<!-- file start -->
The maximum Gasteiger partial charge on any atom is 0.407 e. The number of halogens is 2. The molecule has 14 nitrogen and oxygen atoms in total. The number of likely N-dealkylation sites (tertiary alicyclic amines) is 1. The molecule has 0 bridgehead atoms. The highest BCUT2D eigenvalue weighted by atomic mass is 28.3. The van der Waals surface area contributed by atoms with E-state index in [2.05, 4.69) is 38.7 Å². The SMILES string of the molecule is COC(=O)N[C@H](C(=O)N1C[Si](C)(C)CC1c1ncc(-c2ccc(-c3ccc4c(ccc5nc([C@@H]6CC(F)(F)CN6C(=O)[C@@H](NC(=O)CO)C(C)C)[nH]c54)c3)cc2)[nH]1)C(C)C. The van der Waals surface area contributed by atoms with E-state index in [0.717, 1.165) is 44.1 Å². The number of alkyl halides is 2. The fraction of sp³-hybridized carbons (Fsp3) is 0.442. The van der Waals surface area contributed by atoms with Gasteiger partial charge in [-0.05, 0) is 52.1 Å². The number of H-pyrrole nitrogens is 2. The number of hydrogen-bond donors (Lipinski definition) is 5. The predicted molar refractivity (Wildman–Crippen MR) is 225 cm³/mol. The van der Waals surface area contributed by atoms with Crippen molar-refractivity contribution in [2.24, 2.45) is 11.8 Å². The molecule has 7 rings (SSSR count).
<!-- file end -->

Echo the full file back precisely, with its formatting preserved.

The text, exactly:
The maximum Gasteiger partial charge on any atom is 0.407 e. The number of halogens is 2. The molecule has 14 nitrogen and oxygen atoms in total. The number of likely N-dealkylation sites (tertiary alicyclic amines) is 1. The molecule has 0 bridgehead atoms. The highest BCUT2D eigenvalue weighted by atomic mass is 28.3. The van der Waals surface area contributed by atoms with E-state index in [2.05, 4.69) is 38.7 Å². The SMILES string of the molecule is COC(=O)N[C@H](C(=O)N1C[Si](C)(C)CC1c1ncc(-c2ccc(-c3ccc4c(ccc5nc([C@@H]6CC(F)(F)CN6C(=O)[C@@H](NC(=O)CO)C(C)C)[nH]c54)c3)cc2)[nH]1)C(C)C. The van der Waals surface area contributed by atoms with E-state index in [0.717, 1.165) is 44.1 Å². The number of alkyl halides is 2. The fraction of sp³-hybridized carbons (Fsp3) is 0.442. The van der Waals surface area contributed by atoms with Gasteiger partial charge in [-0.05, 0) is 52.1 Å². The number of H-pyrrole nitrogens is 2. The number of hydrogen-bond donors (Lipinski definition) is 5. The predicted molar refractivity (Wildman–Crippen MR) is 225 cm³/mol. The van der Waals surface area contributed by atoms with Crippen molar-refractivity contribution in [2.24, 2.45) is 11.8 Å². The molecule has 7 rings (SSSR count).